“A man without self-control is like a city broken into and left without walls.”
Do you ever feel so worn out after forgoing dessert all Shabbos that you snap at the person sitting next to you?
After a long day at work, do you yell when you stumble across your children’s shoes on the stairs?
When you wake up early to go for a run and come home to an inbox full of work emails, do you want to close the computer and ignore them?
All the situations above have one thing in common: self-control or willpower. It turns out that willpower functions like a muscle – it gets worn out with overuse and can be strengthened with exercise. But, before we get to how to strengthen it, let me explain what I mean by willpower and why it is so important.
In their recent book Willpower: Rediscovering the Greatest Human Strength, psychologist Roy Baumeister and The New York Times science writer John Tierney explain just how important self-control is. “When psychologists isolate the personal qualities that predict ‘positive outcomes’ in life, they consistently find two traits: intelligence and self-control. So far researchers still haven’t learned how to permanently increase intelligence. But they have discovered, or at least rediscovered, how to improve self-control.”
Baumeister and Tierney argue that willpower lets us change society and ourselves in both small and large ways. Baumeister research showed that willpower gives people the strength to persevere and that they lose self-control when their willpower is drained.
The authors explain that now that we know willpower exists as a trait that can be exercised, depleted and strengthened, scientists have “come to realize that most major problems, personal and social, center on failure of self-control: compulsive spending and borrowing, impulsive violence, underachievement in school, procrastination at work, alcohol and drug abuse, unhealthy diet, lack of exercise, chronic anxiety, explosive anger. Poor self-control correlates with just about every kind of individual trauma: losing friend, being fired, getting divorced, winding up in prison.”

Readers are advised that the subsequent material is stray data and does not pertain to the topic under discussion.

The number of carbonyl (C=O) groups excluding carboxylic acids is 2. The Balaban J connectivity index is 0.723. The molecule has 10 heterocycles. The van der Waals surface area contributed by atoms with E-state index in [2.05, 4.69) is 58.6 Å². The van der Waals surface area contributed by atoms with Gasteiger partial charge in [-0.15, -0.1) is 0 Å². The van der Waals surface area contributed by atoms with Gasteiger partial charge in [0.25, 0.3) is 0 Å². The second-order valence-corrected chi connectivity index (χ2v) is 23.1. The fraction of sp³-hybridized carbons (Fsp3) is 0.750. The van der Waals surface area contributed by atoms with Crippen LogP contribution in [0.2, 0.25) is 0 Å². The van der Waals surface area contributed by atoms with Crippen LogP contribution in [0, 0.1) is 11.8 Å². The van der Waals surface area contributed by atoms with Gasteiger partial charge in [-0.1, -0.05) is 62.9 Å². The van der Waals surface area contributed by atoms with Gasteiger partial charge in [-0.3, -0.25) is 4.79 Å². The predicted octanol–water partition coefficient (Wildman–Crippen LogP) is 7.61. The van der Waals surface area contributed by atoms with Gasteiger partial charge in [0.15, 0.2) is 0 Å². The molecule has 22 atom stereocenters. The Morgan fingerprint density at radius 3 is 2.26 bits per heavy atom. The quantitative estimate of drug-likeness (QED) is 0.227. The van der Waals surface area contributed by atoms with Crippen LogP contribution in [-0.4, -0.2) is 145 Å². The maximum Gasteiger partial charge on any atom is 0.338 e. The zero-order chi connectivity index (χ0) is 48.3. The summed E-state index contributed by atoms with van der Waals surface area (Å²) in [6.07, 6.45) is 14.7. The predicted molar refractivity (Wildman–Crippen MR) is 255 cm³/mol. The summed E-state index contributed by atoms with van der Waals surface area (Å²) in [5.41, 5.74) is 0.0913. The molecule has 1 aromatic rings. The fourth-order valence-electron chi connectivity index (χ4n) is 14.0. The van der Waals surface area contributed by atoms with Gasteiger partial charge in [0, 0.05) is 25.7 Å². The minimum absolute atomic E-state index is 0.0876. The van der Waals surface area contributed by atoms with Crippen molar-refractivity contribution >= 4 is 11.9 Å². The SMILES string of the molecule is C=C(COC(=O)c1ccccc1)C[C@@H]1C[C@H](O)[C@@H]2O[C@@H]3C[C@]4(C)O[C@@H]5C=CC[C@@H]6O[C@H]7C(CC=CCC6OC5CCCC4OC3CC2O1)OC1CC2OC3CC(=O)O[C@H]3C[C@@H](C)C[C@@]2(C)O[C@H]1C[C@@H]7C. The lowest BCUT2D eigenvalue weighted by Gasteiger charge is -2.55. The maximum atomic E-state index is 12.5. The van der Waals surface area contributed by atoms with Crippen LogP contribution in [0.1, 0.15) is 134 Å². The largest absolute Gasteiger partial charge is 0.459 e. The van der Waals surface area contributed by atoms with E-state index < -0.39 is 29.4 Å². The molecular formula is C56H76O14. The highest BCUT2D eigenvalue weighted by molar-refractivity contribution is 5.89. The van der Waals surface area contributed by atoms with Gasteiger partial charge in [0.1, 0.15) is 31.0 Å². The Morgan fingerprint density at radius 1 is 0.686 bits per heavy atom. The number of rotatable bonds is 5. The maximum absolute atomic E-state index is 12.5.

Scientists have also concluded that improving your willpower is the most assured way to improve your life.
Stanford Marshmallow Study
A famous study conducted in Stanford University in the 1960s, often dubbed the “marshmallow study” tested children on their self-control. Very young children were handed a marshmallow and told that they could get a second one if they waited until the researcher came back in the room in order to eat the first. Some children ate the first one right away and did not receive a second, but others sang or talked to themselves in order to avoid eating the marshmallow. Eventually, when the researcher returned, those children received a second marshmallow. The researchers then followed those children for the next several decades.
What the researchers found astounded them. Those children who had managed to control themselves in order to get the second marshmallow had more successful marriages, careers, and lives in general. The ability to control themselves and delay gratification allowed them to set goals and achieve them even if it meant being patient. Therefore, waiting allows people to make better decisions in the short-term, and smarter decisions over the long-term.
Baumeister and Tierny write, “The children who had managed to hold out the entire fifteen minutes went on to score 210 points higher on the SAT than the ones who caved after the first half minute. The children with willpower grew up to become more popular with their peers and teachers. They earned higher salaries. They had a lower body-mass index, suggesting that they were less prone to gain weight…”